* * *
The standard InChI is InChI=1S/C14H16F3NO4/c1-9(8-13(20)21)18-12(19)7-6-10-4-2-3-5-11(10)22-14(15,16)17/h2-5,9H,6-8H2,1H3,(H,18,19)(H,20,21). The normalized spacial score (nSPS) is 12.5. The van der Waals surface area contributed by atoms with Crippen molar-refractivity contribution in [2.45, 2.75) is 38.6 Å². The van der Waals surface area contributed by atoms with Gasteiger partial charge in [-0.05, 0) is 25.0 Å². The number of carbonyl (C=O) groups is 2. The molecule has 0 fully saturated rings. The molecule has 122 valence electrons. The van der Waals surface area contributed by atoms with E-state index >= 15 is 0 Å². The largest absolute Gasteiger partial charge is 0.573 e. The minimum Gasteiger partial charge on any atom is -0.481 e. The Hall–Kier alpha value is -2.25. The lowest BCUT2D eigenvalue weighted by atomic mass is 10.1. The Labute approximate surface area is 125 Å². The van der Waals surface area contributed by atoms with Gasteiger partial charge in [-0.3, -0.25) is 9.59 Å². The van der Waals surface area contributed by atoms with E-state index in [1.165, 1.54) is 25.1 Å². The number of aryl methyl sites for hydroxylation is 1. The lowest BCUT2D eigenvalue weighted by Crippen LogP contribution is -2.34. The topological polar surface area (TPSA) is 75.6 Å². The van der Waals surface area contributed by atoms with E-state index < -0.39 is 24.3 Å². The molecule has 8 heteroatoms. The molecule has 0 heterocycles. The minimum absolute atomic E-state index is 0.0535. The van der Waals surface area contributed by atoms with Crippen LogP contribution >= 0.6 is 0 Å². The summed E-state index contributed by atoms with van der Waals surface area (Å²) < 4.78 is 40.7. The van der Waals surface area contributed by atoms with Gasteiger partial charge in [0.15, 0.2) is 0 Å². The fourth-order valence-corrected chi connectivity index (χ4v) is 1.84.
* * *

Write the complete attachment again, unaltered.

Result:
The standard InChI is InChI=1S/C14H16F3NO4/c1-9(8-13(20)21)18-12(19)7-6-10-4-2-3-5-11(10)22-14(15,16)17/h2-5,9H,6-8H2,1H3,(H,18,19)(H,20,21). The normalized spacial score (nSPS) is 12.5. The van der Waals surface area contributed by atoms with Crippen molar-refractivity contribution in [2.45, 2.75) is 38.6 Å². The van der Waals surface area contributed by atoms with Gasteiger partial charge in [-0.05, 0) is 25.0 Å². The number of carbonyl (C=O) groups is 2. The molecule has 0 fully saturated rings. The molecule has 122 valence electrons. The van der Waals surface area contributed by atoms with E-state index >= 15 is 0 Å². The largest absolute Gasteiger partial charge is 0.573 e. The minimum Gasteiger partial charge on any atom is -0.481 e. The Hall–Kier alpha value is -2.25. The lowest BCUT2D eigenvalue weighted by atomic mass is 10.1. The Labute approximate surface area is 125 Å². The van der Waals surface area contributed by atoms with Gasteiger partial charge in [-0.3, -0.25) is 9.59 Å². The van der Waals surface area contributed by atoms with E-state index in [1.165, 1.54) is 25.1 Å². The number of aryl methyl sites for hydroxylation is 1. The lowest BCUT2D eigenvalue weighted by Crippen LogP contribution is -2.34. The topological polar surface area (TPSA) is 75.6 Å². The van der Waals surface area contributed by atoms with E-state index < -0.39 is 24.3 Å². The molecule has 8 heteroatoms. The molecule has 0 heterocycles. The minimum absolute atomic E-state index is 0.0535. The van der Waals surface area contributed by atoms with Crippen LogP contribution >= 0.6 is 0 Å². The summed E-state index contributed by atoms with van der Waals surface area (Å²) < 4.78 is 40.7. The van der Waals surface area contributed by atoms with Gasteiger partial charge in [0.15, 0.2) is 0 Å². The fourth-order valence-corrected chi connectivity index (χ4v) is 1.84.